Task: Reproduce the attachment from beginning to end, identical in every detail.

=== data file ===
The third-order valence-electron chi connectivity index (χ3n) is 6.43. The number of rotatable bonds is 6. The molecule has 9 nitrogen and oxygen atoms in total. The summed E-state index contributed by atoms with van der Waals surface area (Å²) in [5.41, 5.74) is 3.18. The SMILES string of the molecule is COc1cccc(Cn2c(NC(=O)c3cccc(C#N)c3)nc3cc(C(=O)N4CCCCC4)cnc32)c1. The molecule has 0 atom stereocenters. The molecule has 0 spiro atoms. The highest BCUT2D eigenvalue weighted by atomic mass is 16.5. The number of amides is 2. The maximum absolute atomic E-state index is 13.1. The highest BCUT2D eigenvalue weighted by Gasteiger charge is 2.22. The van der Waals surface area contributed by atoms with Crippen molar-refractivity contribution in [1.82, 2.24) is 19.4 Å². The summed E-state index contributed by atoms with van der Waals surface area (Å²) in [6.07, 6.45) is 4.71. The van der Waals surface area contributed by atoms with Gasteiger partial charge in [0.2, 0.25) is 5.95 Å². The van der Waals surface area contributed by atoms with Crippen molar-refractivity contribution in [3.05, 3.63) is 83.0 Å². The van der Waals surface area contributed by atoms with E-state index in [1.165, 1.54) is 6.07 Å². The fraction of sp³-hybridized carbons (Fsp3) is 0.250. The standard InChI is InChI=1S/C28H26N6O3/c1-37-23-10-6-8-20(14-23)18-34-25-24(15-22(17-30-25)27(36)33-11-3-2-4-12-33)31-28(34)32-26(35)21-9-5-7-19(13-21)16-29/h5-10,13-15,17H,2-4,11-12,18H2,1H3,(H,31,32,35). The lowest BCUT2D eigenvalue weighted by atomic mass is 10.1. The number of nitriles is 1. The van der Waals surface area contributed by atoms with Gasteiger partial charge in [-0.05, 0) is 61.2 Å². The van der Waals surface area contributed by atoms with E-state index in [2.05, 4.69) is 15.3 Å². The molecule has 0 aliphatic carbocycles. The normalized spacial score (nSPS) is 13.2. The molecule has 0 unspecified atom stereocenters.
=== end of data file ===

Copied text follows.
The third-order valence-electron chi connectivity index (χ3n) is 6.43. The number of rotatable bonds is 6. The molecule has 9 nitrogen and oxygen atoms in total. The summed E-state index contributed by atoms with van der Waals surface area (Å²) in [5.41, 5.74) is 3.18. The SMILES string of the molecule is COc1cccc(Cn2c(NC(=O)c3cccc(C#N)c3)nc3cc(C(=O)N4CCCCC4)cnc32)c1. The molecule has 0 atom stereocenters. The molecule has 0 spiro atoms. The highest BCUT2D eigenvalue weighted by atomic mass is 16.5. The number of amides is 2. The maximum absolute atomic E-state index is 13.1. The highest BCUT2D eigenvalue weighted by Gasteiger charge is 2.22. The van der Waals surface area contributed by atoms with Crippen molar-refractivity contribution in [1.82, 2.24) is 19.4 Å². The summed E-state index contributed by atoms with van der Waals surface area (Å²) in [6.07, 6.45) is 4.71. The van der Waals surface area contributed by atoms with Gasteiger partial charge in [0.2, 0.25) is 5.95 Å². The van der Waals surface area contributed by atoms with Crippen molar-refractivity contribution in [3.05, 3.63) is 83.0 Å². The van der Waals surface area contributed by atoms with E-state index in [1.165, 1.54) is 6.07 Å². The fraction of sp³-hybridized carbons (Fsp3) is 0.250. The standard InChI is InChI=1S/C28H26N6O3/c1-37-23-10-6-8-20(14-23)18-34-25-24(15-22(17-30-25)27(36)33-11-3-2-4-12-33)31-28(34)32-26(35)21-9-5-7-19(13-21)16-29/h5-10,13-15,17H,2-4,11-12,18H2,1H3,(H,31,32,35). The lowest BCUT2D eigenvalue weighted by atomic mass is 10.1. The number of nitriles is 1. The van der Waals surface area contributed by atoms with Gasteiger partial charge in [-0.05, 0) is 61.2 Å². The van der Waals surface area contributed by atoms with E-state index in [2.05, 4.69) is 15.3 Å². The molecule has 0 aliphatic carbocycles. The normalized spacial score (nSPS) is 13.2. The molecule has 0 unspecified atom stereocenters.